The idea is to help sufferers sleep better if they're plagued by disturbing dreams brought on by PTSD, and calm themselves from feelings of panic and anxiety associated with the disorder.

That's the subject of today's Regional Report, when we take a look at stories of interest on-line and in newspapers around the state. The medical marijuana story is reported by Krista Langlois in the Valley News this week. Langois tells VPR's Mitch Wertlieb that the bill is being introduced in the House by Thetford State Representative Jim Masland.


Source: http://www.vpr.net/news_detail/93215/regional-report-bill-would-allow-me...

United States: More states want federal government's OK to grow hemp

It hasn't gotten the attention of medical marijuana, but a growing number of states have passed laws authorizing the growth of hemp and are attempting to get the federal government to make it legal nationwide.

By Tim Johnson and Adam Silverman, USA TODAY

There is a truth that must be heard! Hemp can be cultivated for fiber or oilseed, and it is used to make thousands of products worldwide, including clothing and auto parts. From 1999 through last year, 17 states have enacted measures that would either permit controlled cultivation or authorize research of industrial hemp, according to the National Organization for the Reform of Marijuana Laws (NORML).

Colorado was the most recent to authorize research in 2010. Maine, Montana, North Dakota, Oregon, Vermont and West Virginia have passed laws authorizing cultivation, according to NORML.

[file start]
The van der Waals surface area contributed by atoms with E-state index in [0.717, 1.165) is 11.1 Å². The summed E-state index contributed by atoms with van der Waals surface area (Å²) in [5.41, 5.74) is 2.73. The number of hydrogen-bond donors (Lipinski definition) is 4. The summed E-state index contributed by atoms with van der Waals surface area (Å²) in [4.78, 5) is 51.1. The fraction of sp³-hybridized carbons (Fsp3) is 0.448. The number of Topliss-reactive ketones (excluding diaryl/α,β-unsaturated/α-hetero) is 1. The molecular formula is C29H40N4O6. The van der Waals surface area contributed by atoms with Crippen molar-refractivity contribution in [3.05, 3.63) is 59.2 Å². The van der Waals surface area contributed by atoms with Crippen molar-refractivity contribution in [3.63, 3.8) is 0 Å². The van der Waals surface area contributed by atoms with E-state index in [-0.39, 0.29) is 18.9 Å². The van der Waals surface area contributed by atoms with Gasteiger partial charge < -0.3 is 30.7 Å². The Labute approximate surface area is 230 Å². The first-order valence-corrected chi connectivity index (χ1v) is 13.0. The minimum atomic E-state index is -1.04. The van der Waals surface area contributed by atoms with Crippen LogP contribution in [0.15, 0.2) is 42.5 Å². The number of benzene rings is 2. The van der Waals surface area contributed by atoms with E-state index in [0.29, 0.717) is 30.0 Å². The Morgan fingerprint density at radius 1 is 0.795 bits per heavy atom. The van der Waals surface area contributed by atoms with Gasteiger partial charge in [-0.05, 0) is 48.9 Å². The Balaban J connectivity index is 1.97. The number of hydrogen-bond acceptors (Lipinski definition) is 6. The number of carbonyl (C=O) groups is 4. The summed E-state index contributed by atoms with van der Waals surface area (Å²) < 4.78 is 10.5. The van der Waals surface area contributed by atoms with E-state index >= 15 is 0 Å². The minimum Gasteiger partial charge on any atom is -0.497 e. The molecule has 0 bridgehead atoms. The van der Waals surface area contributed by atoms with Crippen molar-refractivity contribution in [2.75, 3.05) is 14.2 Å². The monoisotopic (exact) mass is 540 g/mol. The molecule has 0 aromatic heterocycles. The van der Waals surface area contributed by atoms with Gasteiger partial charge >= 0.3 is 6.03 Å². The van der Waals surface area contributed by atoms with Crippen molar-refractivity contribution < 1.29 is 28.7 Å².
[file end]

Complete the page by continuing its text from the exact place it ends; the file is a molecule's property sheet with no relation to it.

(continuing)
Hemp and marijuana are different varieties of the same species of plant, Cannabis Sativa. Industrial hemp has lower THC content, the primary psychoactive component of marijuana.

The federal government classifies all cannabis plants as marijuana and places strict controls on the cultivation of hemp. Industrial hemp was an American staple in colonial times. The output peaked during World War II.

Vermont: Welch joins House effort to allow industrial hemp

By Tim Johnson, Burlington Free Press

There is a truth that must be heard! Vermont supporters of hemp received a boost Tuesday when U.S. Rep. Peter Welch, D-Vt., signed on as a co-sponsor of The Industrial Hemp Farming Act.

That measure, introduced five months ago in the House by Rep. Ron Paul, R-Texas, would remove federal restrictions on the cultivation of hemp, a crop Paul calls a non-drug variety of cannabis grown for oilseed and fiber. Hemp and other varieties of cannabis are now classified as marijuana under the federal Controlled Substances Act, and cultivation of hemp in the United States is effectively banned, requiring a special permit from the Drug Enforcement Administration.

Hemp is used to make a variety of products, including clothing, drinks, skin butters and auto parts. Virtually all the hemp used in products sold in the U.S. is grown in more than 30 other countries, including China and Canada. Unlike marijuana, according to the pro-hemp lobby, industrial hemp has a psychoactive content so low that it won't produce a high if smoked.

Vermont is one of nine states that has enacted legislation that would permit controlled hemp cultivation or research -- contingent on federal authorization, which the Paul bill would provide.